technology

April 21, 2020

2 min read

Implementing an obsolescence management strategy
Implementing an obsolescence management strategy

Three steps to an effective obsolescence management strategy

According to a study from ARC Advisory Group, 90 per cent of manufacturers use automation equipment beyond its obsolescence date, but only 58 per cent of them have established a formal plan to monitor and possibly extend its lifecycle. 

Companies that use legacy equipment without a plan for managing the problems typical of its “third age” inevitably face a variety of risks. The most common is prolonged and costly downtime. Another common concern, especially in sectors such as defence, security and pharmaceuticals, is the need to comply with a growing body of safety and environmental regulations, which may leave older machines at risk of non-compliance. 

By devising and implementing an obsolescence management strategy, manufacturers can be prepared to face any problems that may arise, ensuring they get the best out of their equipment and reducing costs. However, with so much equipment in a facility, it can be difficult to know where to start. So, what should you pay attention to when designing your own obsolescence management strategy? 

The first step is to define your goals. You should understand what the final result of your obsolescence management strategy should be and assess obsolescence risk by identifying the components that most urgently need attention. How old are they? Do they show evident signs of damage? Are any of these components already obsolete? Are software updates available? These are some of the questions you need to address in the first phase.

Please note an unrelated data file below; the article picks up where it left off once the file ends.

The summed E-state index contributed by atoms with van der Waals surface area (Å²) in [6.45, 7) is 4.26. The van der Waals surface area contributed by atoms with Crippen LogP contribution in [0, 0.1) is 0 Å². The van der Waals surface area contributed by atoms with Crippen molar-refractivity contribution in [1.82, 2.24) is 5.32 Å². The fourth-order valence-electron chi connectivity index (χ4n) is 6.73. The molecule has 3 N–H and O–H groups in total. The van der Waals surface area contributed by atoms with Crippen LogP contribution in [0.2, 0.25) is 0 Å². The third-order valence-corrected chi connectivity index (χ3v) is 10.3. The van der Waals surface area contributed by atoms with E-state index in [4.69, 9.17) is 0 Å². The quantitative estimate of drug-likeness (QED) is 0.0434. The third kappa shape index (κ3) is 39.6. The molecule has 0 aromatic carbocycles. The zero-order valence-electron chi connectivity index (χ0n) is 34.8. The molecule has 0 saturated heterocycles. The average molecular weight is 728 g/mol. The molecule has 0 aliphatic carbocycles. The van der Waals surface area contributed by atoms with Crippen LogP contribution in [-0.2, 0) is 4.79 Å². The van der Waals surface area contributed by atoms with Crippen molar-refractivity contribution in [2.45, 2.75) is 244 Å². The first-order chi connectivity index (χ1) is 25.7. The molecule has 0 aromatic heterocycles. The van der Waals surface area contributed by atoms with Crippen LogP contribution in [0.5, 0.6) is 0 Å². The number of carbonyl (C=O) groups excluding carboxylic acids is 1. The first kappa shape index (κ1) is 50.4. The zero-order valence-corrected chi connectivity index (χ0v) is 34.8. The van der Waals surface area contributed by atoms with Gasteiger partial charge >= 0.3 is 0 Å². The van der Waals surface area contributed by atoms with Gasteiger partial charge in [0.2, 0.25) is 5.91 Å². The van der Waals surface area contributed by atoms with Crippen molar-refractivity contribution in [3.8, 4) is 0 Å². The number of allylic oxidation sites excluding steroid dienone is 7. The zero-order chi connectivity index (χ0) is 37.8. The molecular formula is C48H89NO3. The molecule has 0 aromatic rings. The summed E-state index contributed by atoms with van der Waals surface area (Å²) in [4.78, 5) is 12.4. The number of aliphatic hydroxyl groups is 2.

Secondly, research. Collect equipment lifecycle specifics from the manufacturer’s website and from any notifications you have received and request information on the availability of spare parts. Make a list of parts that are already obsolete or might soon become obsolete and consider purchasing some spares of these high-risk items.

Lastly, organize your newly acquired knowledge into an easily accessible format. This can be as simple as a spreadsheet that highlights areas of concern and suggests how to proceed. In an emergency, having easy access to this information will save you on  expensive downtime. Remember to keep your spreadsheet updated as obsolescence management is an ongoing process. 

Managing obsolescence is a full-time challenge and planning in advance is the best way to make sure that your legacy equipment stays up and running for as long as possible.

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